SVS: “Lilies of the Field”

LotFPosterI’m still Easter-ing, because it’s still Easter. So I wanted to come up with an Easter-y film for recommending this Easter Friday. (Also, yes. I’m done turning “Easter” into less liturgically appropriate parts of speech. Stickler.)

There aren’t actually that many, come to think of it. Especially if you exclude things like Hop and Yogi the Easter Bear — which…UghPleaseDon’tEven. So, after considering a few films only-tangentially-connected-to/in-the-same-general-time-frame-and-locale as the feast in question — The Robe is available, for example, as is Ben Hur($) — I settled on one I’d describe as “Easterish in spirit, if not in letter.” (OK, OK. Seriously. I’m done now. Truly, I am. Sorry.)

Lilies of the Field, available from AMAZON PRIME and HULU PLUS. And IMDB. And for a reasonable price, from YOUTUBE($) and GOOGLEPLAY($) and ITUNES($$) and VUDU($). In fact, I’m pretty sure you can watch it for free on HULU as long as you’re willing to put up with a couple-half-dozen commercials. Which you should be, because it’s definitely worth it.

A down-on-his-luck man’s car overheats in the desert and finds himself on a farm run by nuns.

[youtube]http://youtu.be/8aL0ml00S9Q[/youtube]

Two thoughts as I watched it this time ’round:

First, you know how they say that some actors just have “It?” That whatever the reason may be, the camera loves them? Well, that’s Sidney Poitier down to an Absolute T. My goodness, he’s magnetic. His Homer Smith is such a warm, genuine, energetic and engaging character, and the physicality Poitier brings to the role is a big part of that. And while the repercussions of his Best Actor win in 1964 have been well and deservedly documented, don’t make the mistake of considering it as a “merely” historical achievement. On the level of cinematic performance, it’s a truly worthy bit of acting. Great, great stuff, and a character you will not soon forget.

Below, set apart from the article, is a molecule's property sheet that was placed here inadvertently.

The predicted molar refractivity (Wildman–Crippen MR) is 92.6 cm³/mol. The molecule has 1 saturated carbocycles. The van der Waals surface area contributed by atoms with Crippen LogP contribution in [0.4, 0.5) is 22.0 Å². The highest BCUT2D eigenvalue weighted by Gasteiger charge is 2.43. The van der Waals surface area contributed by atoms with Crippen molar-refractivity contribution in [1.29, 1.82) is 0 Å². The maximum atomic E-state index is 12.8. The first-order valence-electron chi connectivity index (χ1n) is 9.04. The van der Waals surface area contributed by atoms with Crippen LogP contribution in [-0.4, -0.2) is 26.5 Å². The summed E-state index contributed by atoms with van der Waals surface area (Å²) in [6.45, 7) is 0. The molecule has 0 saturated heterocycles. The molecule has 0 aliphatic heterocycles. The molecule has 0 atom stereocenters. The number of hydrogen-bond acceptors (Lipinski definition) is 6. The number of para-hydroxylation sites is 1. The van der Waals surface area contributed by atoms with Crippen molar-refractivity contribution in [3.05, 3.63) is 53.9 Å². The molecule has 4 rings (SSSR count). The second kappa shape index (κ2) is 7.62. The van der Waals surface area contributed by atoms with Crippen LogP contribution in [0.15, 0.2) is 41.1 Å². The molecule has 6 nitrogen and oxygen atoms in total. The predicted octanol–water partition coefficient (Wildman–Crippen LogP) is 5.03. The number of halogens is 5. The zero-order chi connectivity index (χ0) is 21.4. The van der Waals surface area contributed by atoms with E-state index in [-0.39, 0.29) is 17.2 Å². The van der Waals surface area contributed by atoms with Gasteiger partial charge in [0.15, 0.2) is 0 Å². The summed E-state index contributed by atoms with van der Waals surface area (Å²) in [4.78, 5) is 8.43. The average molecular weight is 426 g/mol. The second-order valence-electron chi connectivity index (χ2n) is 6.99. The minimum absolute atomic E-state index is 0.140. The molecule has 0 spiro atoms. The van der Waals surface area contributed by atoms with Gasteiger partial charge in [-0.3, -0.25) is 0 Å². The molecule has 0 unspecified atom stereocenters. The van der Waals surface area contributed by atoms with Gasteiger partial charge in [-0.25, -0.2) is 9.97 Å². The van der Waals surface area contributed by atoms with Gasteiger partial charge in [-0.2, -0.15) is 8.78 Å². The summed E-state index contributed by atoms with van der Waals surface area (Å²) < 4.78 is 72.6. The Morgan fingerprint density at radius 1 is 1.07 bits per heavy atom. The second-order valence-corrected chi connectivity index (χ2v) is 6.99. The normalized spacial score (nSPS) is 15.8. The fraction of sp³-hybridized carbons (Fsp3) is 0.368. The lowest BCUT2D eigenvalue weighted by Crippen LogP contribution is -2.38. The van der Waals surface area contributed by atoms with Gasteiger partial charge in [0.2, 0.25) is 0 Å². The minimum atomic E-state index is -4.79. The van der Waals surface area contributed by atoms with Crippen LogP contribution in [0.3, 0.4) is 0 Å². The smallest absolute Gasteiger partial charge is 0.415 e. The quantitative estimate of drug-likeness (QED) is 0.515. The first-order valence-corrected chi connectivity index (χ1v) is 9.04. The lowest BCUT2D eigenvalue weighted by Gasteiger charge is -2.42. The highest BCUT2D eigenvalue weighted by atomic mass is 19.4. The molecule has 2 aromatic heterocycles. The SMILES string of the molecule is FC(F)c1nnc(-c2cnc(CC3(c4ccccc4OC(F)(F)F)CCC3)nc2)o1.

Second, I’m not 100% sure of this, but I do believe Jerry Goldsmith’s ear-wormy score is the first that I ever truly noticed. Unsurprisingly, really, because it’s fantastic. And because it puts the perfect musical capstone on one of my favorite finales ever. (SPOILERS! there, but oh, so worth it. Gives me goosebumps, even now.)

Attribution(s): All posters, publicity images, and movie stills are the property of United Artists/MGM and other respective production studios and distributors, and are intended for editorial use only.

POPULAR AT PATHEOS Catholic
What Are Your Thoughts?leave a comment